Interview by Barry Egan
In 1966 Claudette Orbison was killed in a motorcycle accident in 1966. Her husband Roy was riding on a bike in front of her when the tragedy happened. In 1968, a fire destroyed Roy’s house in Hendersonville, Tennessee. Two of Roy’s three children died. They say you could hear the sadness in Roy’s voice from that point on — and that his songs were him singing his pain. Ross Breen — who choose Orbison’s I Drove All Night to cover for The Windmill lane Sessions on Independent.ie — says “I loved nearly every Roy Orbison song I ever heard. I think he is probably he best singer in pop history. “
With the saddest voice, and the saddest life, I say.
“That too,” Ross says. “I guess you can hear. His voice seemed to stay the same from when he was very young right up until he died,” of a heart attack on December 6th, 1988.
“It still had the same piercing quality. It fills the air. I’d say it was something to behold when you’d see him recording in the studio or sing live. Those songs, as a singer, are fantastic. They are like a challenge to sing because he has amazing range and power, you know? You don’t want to just shout your way through a song and not have the dynamics. Listening to him is sort of a lesson in dynamics. There is always that big note towards the end of the song.”
Ross — who released his debut album When I Met The Devil in 2011 and has his second album New Born Vibrancy out soon — has the look of a troubadour. He gets compared to Neil Hannon and Paolo Nutini because of the way he sings.
His new single One Last Kiss is, he says, “clearly about parting of waves, and dealing with grief, or something like that.” In the video for the song, the woman dies. “Well, I’ve lost people in my life as well,” Ross says. “So I think every song I write is imbued with some sort of personal experience. I find writing is great for the healing process. So One Last Kiss is one of those songs.”
Tell me about the healing process. What have you had heal over? What have you lost? Without being too personal...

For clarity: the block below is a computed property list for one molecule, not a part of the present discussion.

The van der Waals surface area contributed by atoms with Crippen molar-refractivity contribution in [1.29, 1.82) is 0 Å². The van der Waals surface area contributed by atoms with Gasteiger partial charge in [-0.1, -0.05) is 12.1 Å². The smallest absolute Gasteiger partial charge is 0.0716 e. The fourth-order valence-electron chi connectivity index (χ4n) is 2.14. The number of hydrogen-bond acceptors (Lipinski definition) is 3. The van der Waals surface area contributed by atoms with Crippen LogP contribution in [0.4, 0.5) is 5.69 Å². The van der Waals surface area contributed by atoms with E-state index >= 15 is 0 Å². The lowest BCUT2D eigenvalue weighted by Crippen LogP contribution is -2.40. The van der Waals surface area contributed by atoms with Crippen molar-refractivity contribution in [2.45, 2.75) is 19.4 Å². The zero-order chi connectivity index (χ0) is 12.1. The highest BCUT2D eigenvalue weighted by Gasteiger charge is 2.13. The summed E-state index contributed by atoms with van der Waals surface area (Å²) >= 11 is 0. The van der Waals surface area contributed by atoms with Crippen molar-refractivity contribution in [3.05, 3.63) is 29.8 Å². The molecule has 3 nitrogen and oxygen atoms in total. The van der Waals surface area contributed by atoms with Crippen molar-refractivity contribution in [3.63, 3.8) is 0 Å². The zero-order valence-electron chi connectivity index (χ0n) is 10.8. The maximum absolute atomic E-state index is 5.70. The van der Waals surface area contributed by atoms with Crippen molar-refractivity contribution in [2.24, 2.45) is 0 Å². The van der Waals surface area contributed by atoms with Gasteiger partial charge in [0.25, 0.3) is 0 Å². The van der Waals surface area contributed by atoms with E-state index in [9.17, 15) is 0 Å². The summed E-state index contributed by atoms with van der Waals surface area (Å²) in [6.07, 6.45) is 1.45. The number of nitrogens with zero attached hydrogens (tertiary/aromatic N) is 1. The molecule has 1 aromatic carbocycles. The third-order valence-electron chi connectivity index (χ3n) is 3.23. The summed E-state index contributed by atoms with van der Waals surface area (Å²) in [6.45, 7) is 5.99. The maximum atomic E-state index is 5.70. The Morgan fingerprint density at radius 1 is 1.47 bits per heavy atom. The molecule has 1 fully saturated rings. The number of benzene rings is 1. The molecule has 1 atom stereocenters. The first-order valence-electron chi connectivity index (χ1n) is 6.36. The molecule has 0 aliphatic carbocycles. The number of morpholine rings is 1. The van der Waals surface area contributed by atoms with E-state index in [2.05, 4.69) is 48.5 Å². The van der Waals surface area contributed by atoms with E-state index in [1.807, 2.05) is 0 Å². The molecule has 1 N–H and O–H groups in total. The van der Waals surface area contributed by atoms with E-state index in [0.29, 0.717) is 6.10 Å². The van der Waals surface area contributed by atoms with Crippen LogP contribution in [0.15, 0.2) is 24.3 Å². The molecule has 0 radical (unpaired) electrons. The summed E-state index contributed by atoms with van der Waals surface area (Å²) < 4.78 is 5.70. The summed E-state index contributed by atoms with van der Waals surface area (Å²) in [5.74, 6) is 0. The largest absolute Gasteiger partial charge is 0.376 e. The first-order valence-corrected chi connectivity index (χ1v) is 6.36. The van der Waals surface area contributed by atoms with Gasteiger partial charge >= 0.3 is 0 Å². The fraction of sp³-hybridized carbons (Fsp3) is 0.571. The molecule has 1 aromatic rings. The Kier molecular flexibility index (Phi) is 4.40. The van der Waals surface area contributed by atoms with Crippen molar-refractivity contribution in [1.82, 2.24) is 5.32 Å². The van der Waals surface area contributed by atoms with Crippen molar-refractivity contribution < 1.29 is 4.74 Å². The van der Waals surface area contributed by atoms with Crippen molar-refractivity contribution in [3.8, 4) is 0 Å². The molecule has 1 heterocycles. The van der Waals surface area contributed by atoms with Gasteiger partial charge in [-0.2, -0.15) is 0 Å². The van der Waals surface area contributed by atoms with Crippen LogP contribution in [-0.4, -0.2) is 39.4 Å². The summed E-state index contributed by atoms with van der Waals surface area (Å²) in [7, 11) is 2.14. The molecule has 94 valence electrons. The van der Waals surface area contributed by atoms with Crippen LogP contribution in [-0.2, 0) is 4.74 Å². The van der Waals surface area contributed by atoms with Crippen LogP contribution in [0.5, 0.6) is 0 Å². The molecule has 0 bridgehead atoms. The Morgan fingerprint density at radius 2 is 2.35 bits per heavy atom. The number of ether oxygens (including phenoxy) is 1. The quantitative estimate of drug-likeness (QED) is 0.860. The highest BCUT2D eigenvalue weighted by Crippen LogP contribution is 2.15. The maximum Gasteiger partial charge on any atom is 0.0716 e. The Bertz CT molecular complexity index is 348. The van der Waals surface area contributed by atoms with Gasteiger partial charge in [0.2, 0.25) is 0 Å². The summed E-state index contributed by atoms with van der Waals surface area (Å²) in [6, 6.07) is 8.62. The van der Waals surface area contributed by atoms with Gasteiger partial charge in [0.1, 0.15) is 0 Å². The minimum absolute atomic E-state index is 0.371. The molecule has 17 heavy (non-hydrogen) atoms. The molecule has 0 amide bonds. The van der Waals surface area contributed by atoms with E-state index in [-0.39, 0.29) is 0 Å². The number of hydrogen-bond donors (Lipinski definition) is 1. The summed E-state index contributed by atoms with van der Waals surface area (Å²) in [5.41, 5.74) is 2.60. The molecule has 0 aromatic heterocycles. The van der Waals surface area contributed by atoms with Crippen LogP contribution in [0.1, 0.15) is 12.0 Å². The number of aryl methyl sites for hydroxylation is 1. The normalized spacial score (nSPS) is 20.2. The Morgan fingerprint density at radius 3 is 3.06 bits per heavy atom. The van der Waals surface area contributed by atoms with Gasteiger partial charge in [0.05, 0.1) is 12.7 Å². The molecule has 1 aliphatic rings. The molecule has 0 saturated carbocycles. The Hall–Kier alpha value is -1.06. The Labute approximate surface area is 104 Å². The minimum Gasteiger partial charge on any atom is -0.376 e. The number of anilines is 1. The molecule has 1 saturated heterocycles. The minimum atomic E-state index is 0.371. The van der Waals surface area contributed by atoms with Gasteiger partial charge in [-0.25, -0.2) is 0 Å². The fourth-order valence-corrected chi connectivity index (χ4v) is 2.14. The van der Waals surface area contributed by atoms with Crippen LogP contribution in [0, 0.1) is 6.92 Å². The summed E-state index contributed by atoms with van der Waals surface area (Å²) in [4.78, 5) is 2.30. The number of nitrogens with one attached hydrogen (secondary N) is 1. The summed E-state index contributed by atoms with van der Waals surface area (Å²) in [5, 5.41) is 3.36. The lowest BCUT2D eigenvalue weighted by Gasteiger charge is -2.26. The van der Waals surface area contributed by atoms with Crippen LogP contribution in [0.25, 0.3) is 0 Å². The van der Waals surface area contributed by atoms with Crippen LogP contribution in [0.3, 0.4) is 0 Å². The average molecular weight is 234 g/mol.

“I won’t go into who but a friend and a cousin recently as well,” he says, haltingly. “I think music can be part of dealing with it — channelling all those feelings positively, you know? Catharsis is what it is, I suppose. Even just playing music is good for that, but also using your lyrics to sort of get your head around those kind of emotions.” I ask him is One Last Kiss a song about a break-up of a relationship Ross had.
“It could be. I like a song to be ambiguous. I want a listener to draw from it what they want to draw from it,” he says. “I also see the song as a gospel kind of treatment. I enjoy old-school gospel music, like The Golden Gate Quartet or The Blind Boys Of Alabama, their early recordings. Anything like that, that I feel has a lot of soul, you know?”
“There wouldn’t be too many gospel choirs in Leixlip where I am from,” Ross adds with a smile. “But there were musicians in my family, mostly traditional music backgrounds. So I love a lot of folk songs well. Luke Kelly would be someone I admire a lot, and his songs too. I don’t know what’s in my music. I guess all those streams converge somehow and come out somehow in the songs that I write. I hope that they do.”
Possibly giving a glimpse into the man behind the music is that fact that one of Ross’s favourite books is One Hundred Years Of Solitude. “I’d be into Gabriel García Márquez and his magical surrealism,” Ross says, adding that he also likes the Beat Generation writers. “I’d have a lot of Jack Kerouac’s stuff steeped in the back of my mind somewhere. I don’t know of that comes out in the lyrics.”
Do you ever feel you were born in the wrong era? “Sometimes it feels like that. But I like modern music as well.”
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